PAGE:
Article 10: Freedom of expression: you have the right to have your own opinions and express your own views, even if those views are unpopular or disturbing. Journalist and people who publish newspapers or magazines can use the article to argue there should be no restrictions on what they can write.
However, you have to make sure it doesn't prevent any crime, it protects morals, it protects other people's rights or reputations and protects confidential information.
Article 11: Freedom of assembly and association: you have the right to protest peacefully by holding meetings and demonstrations. However, the police may have to protect people holding a meeting or demonstration from anyone who tries to stop it. It also gives you the right to form or join a political party or any other group and also the right to belong to a trade union.
Equally article 11 gives you the right to not have to join a union. The police have the right to ban or restrict demonstrations if they believe they are going too far or are unnecessary.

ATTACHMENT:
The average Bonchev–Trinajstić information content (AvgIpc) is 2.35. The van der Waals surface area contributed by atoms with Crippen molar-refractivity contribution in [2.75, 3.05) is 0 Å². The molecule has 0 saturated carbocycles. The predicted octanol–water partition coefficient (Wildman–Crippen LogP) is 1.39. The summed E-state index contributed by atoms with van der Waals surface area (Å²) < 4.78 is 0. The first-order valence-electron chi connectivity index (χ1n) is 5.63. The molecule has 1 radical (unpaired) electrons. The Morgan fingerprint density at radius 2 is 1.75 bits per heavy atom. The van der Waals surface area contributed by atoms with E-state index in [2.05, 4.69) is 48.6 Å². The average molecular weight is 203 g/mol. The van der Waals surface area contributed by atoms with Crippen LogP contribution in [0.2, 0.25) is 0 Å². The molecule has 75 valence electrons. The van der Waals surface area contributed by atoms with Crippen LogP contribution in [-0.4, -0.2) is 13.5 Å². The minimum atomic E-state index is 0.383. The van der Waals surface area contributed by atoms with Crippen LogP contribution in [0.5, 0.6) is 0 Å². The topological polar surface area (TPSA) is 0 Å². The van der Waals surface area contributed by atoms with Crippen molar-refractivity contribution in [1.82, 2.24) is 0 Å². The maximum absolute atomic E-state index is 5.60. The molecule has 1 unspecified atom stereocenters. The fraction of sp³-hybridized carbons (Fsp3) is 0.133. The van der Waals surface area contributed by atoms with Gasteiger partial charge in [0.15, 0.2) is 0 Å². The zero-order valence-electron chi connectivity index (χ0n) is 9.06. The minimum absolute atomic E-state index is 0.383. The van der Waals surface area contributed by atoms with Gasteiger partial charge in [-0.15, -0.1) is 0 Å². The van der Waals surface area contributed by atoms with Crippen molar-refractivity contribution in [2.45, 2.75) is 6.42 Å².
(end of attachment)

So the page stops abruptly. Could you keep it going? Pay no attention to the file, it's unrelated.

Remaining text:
Article 12: Right to marry: you have the right to get married and start a family as long as you are old enough. Traditionally, this did not include same-sex couples or transgender people. However, courts have recently allowed transgender people to have the right to marry in their new gender. The right to start a family may apply only to people who are married. If you are not married you have to rely on article 8 to argue for their right to have children.
Article 14: Prohibition of discrimination: you have the right not to be treated differently because of your race, religion, sex and political views. However these aren't the only prohibitions some others include non-marital (born into a single parent family), unmarried, gay or lesbian, prisoner and they are likely to cover cases that involve disabilities. You can argue that you are been discriminated against on other grounds as well, however you must have proof that it is linked to a personal characteristic.